Let's try to generate a racial profiling scenario to see what is wrong with it. Profiling can take on different levels. Local law enforcement is expected to be a main player in the fight against illegal immigration. What that results in, is that anyone who looks like a lower-class Hispanic is targeted for what I call "fishing expeditions." Being Hispanic, perhaps along with evidence that the Hispanic is lower-class, is considered sufficient for "reasonable suspicion." People who look like lower-class Hispanics are pulled over on "tickytack" violations, other groups are not. When there is a loud music call about white people playing the Stones too loud, the police ask them to turn the music down. If the music is in Spanish, and the people look like lower-class Hispanics, papers are asked for. Whites get that 10 mph cushion with the speed limit, Hispanics are pulled over if they are so much as 1 mph over the limit. Everyone knows the police don't pursue every possible offense; they pick their battles. But in the hope that they will be able to get an illegal immigrant deported, they pick their battles with Hispanics differently from the way they pick their battles with the rest of us. "Legitimate stops" are generated on other ostensible grounds, but their real purpose is to ask a Hispanic about his immigration status.
What this means is that, not just the immigration laws, but many other laws are enforced differently depending on the whether or not a person looks Hispanic. Or, perhaps only those police officers who harbor anti-Hispanic prejudices will enforce the law in this way, but citizens will have no protection against that kind of special treatment. That's the sort of thing I'm concerned about. I'm not willing to pay THAT price to enforce the immigration law. We are entitled equal protection under the law, and there should not be different rules for different racial groups or social classes. Can you agree that the above scenario would be a bad one? The fourteenth amendment guarantees equal protection under the law.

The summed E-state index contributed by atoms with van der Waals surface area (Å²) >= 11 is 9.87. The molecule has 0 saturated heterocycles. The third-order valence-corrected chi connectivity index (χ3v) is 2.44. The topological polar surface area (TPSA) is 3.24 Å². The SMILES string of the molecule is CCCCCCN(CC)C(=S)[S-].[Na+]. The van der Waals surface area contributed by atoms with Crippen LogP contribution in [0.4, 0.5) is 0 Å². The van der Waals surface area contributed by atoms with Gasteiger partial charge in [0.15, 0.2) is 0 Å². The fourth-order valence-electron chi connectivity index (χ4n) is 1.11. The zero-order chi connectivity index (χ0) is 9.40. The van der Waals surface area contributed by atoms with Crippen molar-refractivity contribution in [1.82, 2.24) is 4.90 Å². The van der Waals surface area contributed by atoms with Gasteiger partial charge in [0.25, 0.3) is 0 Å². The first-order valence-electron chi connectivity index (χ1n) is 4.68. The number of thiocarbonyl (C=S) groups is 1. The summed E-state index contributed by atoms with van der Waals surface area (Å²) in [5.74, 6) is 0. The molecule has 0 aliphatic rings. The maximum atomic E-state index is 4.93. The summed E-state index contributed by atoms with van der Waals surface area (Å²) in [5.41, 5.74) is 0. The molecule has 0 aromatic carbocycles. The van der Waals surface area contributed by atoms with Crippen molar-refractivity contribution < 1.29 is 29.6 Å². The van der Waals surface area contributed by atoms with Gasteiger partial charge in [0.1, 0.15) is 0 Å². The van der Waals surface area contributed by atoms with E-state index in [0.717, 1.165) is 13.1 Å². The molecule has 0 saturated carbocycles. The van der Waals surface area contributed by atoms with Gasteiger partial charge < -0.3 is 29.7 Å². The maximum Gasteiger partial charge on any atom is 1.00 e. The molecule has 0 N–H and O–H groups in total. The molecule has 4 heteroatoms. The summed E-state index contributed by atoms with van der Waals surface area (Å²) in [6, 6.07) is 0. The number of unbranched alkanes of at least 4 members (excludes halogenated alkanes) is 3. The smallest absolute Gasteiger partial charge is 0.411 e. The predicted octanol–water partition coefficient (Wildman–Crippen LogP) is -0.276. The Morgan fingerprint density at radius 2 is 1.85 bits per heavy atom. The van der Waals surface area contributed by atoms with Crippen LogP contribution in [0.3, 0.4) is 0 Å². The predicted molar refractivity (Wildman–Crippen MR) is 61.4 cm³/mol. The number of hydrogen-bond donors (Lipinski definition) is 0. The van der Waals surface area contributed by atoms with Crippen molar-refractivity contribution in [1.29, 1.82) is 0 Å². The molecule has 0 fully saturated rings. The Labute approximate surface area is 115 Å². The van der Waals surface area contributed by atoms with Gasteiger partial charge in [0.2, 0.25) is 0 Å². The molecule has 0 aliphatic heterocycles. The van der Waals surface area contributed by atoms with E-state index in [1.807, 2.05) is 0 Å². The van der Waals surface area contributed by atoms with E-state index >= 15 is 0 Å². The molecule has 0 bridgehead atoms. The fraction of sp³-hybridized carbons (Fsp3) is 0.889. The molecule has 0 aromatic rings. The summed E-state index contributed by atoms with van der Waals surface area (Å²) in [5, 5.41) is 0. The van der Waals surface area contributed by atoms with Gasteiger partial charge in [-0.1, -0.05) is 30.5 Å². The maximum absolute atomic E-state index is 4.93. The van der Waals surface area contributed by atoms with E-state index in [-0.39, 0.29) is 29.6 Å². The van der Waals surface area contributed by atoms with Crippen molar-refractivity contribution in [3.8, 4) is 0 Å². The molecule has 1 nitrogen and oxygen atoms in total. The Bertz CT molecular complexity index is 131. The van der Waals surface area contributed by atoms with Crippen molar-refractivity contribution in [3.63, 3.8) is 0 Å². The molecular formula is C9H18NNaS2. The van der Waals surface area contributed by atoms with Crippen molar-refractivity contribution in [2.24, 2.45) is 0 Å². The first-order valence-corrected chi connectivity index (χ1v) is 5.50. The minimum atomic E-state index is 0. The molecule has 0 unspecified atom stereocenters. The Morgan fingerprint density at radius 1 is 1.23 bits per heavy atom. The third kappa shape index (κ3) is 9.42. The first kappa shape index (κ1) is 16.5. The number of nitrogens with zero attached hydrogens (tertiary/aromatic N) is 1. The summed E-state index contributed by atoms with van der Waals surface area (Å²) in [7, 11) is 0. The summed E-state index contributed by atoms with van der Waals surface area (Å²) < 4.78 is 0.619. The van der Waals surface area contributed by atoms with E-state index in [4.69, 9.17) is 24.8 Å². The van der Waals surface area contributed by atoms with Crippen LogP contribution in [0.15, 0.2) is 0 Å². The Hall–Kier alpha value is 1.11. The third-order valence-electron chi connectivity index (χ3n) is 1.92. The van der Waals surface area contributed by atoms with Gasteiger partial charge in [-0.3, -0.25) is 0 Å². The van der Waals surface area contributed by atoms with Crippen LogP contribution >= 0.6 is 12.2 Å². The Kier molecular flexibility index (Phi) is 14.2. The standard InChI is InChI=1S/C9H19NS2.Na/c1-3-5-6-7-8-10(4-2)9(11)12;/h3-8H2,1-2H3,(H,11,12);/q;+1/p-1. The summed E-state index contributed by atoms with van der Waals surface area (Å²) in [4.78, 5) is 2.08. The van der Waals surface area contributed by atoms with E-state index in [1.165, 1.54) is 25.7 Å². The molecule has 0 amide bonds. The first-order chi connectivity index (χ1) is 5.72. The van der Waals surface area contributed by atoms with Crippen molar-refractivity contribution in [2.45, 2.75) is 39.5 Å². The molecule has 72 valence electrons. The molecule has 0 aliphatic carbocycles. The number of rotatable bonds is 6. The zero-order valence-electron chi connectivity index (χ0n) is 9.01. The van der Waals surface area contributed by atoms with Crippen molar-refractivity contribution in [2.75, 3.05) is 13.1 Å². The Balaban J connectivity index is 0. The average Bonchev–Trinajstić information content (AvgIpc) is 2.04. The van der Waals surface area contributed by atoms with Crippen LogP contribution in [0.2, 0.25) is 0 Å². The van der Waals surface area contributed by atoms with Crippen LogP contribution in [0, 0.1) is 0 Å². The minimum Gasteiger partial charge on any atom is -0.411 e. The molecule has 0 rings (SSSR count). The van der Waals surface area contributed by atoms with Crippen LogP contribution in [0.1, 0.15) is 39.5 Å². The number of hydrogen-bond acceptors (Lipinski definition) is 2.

Please note that I am concerned about how our citizens are treated. One group of citizens will be treated differently because of the color of their skin.
Now, remember that Brewer says that the bill will be enforced without profiling, so I take it she thinks that there is such a thing as profiling, and that 1070 won't involve that. We are still waiting to see the specifics on how the law will be enforced. The question I have is whether the law won't result in a whole lot of undue litigation, whether it will be interpreted in such a way as to avoid the above scenario, and if it doesn't involve profiling, will it be an effective law at all, or just a symbolic gesture.
Yes, some of the worst fears about the law are generated by its opponents, and that has resulted in the departure of some people. Whether those people are only illegals, or whether Hispanic citizens have left because they fear unequal treatment by law enforcement, is not completely clear. However, that doesn't make the law effective. Assuming that the law is implemented in a way consistent with the Constitution, will it continue to be effective?
I have no problem with the immigration law being enforced at the border, where it should be enforced, and at the workplace, where some sort of workable ID will be more effective. I just hate the idea of a whole class of people, most of whom are law-abiding citizens, being treated differently by law enforcement because of the color of their skin.